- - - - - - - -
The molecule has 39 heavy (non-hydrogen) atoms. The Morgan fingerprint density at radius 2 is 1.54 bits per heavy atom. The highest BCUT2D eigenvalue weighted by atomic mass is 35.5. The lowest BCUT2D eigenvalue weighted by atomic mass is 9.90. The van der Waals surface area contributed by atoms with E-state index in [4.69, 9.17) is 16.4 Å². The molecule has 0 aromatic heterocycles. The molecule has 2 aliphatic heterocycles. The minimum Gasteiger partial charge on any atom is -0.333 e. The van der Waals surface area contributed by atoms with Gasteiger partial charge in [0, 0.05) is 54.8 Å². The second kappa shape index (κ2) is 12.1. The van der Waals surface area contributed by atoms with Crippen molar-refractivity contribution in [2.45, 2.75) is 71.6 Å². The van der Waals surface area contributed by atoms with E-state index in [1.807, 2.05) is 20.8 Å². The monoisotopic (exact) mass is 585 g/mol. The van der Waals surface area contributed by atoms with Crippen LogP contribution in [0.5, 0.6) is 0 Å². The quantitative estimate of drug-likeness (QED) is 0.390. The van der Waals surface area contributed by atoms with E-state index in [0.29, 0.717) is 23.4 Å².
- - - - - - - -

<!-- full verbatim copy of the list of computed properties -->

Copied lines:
The molecule has 39 heavy (non-hydrogen) atoms. The Morgan fingerprint density at radius 2 is 1.54 bits per heavy atom. The highest BCUT2D eigenvalue weighted by atomic mass is 35.5. The lowest BCUT2D eigenvalue weighted by atomic mass is 9.90. The van der Waals surface area contributed by atoms with E-state index in [4.69, 9.17) is 16.4 Å². The molecule has 0 aromatic heterocycles. The molecule has 2 aliphatic heterocycles. The minimum Gasteiger partial charge on any atom is -0.333 e. The van der Waals surface area contributed by atoms with Gasteiger partial charge in [0, 0.05) is 54.8 Å². The second kappa shape index (κ2) is 12.1. The van der Waals surface area contributed by atoms with Crippen molar-refractivity contribution in [2.45, 2.75) is 71.6 Å². The van der Waals surface area contributed by atoms with E-state index in [1.807, 2.05) is 20.8 Å². The monoisotopic (exact) mass is 585 g/mol. The van der Waals surface area contributed by atoms with Crippen LogP contribution in [0.5, 0.6) is 0 Å². The quantitative estimate of drug-likeness (QED) is 0.390. The van der Waals surface area contributed by atoms with E-state index in [0.29, 0.717) is 23.4 Å².